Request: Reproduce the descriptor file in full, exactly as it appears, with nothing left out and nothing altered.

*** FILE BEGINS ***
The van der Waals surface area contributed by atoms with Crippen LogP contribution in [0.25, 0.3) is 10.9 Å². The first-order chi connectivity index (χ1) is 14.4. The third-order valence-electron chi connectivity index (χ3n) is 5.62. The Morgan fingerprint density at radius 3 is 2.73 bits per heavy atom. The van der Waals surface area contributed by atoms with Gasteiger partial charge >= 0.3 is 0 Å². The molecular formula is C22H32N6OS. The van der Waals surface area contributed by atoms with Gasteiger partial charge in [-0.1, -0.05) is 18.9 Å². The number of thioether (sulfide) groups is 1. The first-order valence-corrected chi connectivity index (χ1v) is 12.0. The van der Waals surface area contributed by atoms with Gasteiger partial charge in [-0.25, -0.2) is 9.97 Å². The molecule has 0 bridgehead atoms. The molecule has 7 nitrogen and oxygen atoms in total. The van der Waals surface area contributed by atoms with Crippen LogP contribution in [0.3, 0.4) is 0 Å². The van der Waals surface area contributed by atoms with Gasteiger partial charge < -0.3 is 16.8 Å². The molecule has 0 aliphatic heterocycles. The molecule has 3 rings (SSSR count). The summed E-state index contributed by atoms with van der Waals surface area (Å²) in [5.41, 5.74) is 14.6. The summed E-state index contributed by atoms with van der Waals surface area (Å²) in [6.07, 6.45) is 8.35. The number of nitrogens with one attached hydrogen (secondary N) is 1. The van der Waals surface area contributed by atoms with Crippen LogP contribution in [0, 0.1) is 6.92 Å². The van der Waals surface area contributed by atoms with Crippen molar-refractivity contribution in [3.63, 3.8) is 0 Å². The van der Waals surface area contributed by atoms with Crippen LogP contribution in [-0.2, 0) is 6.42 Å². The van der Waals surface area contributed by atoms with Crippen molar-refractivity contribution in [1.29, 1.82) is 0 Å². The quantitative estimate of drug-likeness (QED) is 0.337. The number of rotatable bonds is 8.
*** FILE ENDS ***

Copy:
The van der Waals surface area contributed by atoms with Crippen LogP contribution in [0.25, 0.3) is 10.9 Å². The first-order chi connectivity index (χ1) is 14.4. The third-order valence-electron chi connectivity index (χ3n) is 5.62. The Morgan fingerprint density at radius 3 is 2.73 bits per heavy atom. The van der Waals surface area contributed by atoms with Gasteiger partial charge >= 0.3 is 0 Å². The molecular formula is C22H32N6OS. The van der Waals surface area contributed by atoms with Gasteiger partial charge in [-0.1, -0.05) is 18.9 Å². The number of thioether (sulfide) groups is 1. The first-order valence-corrected chi connectivity index (χ1v) is 12.0. The van der Waals surface area contributed by atoms with Gasteiger partial charge in [-0.25, -0.2) is 9.97 Å². The molecule has 0 bridgehead atoms. The molecule has 7 nitrogen and oxygen atoms in total. The van der Waals surface area contributed by atoms with Crippen LogP contribution in [0.3, 0.4) is 0 Å². The van der Waals surface area contributed by atoms with Gasteiger partial charge < -0.3 is 16.8 Å². The molecule has 0 aliphatic heterocycles. The molecule has 3 rings (SSSR count). The summed E-state index contributed by atoms with van der Waals surface area (Å²) in [5.41, 5.74) is 14.6. The summed E-state index contributed by atoms with van der Waals surface area (Å²) in [6.07, 6.45) is 8.35. The number of nitrogens with one attached hydrogen (secondary N) is 1. The van der Waals surface area contributed by atoms with Crippen LogP contribution in [0, 0.1) is 6.92 Å². The van der Waals surface area contributed by atoms with Crippen molar-refractivity contribution in [3.63, 3.8) is 0 Å². The van der Waals surface area contributed by atoms with Crippen LogP contribution in [-0.2, 0) is 6.42 Å². The van der Waals surface area contributed by atoms with Crippen molar-refractivity contribution in [1.29, 1.82) is 0 Å². The quantitative estimate of drug-likeness (QED) is 0.337. The number of rotatable bonds is 8.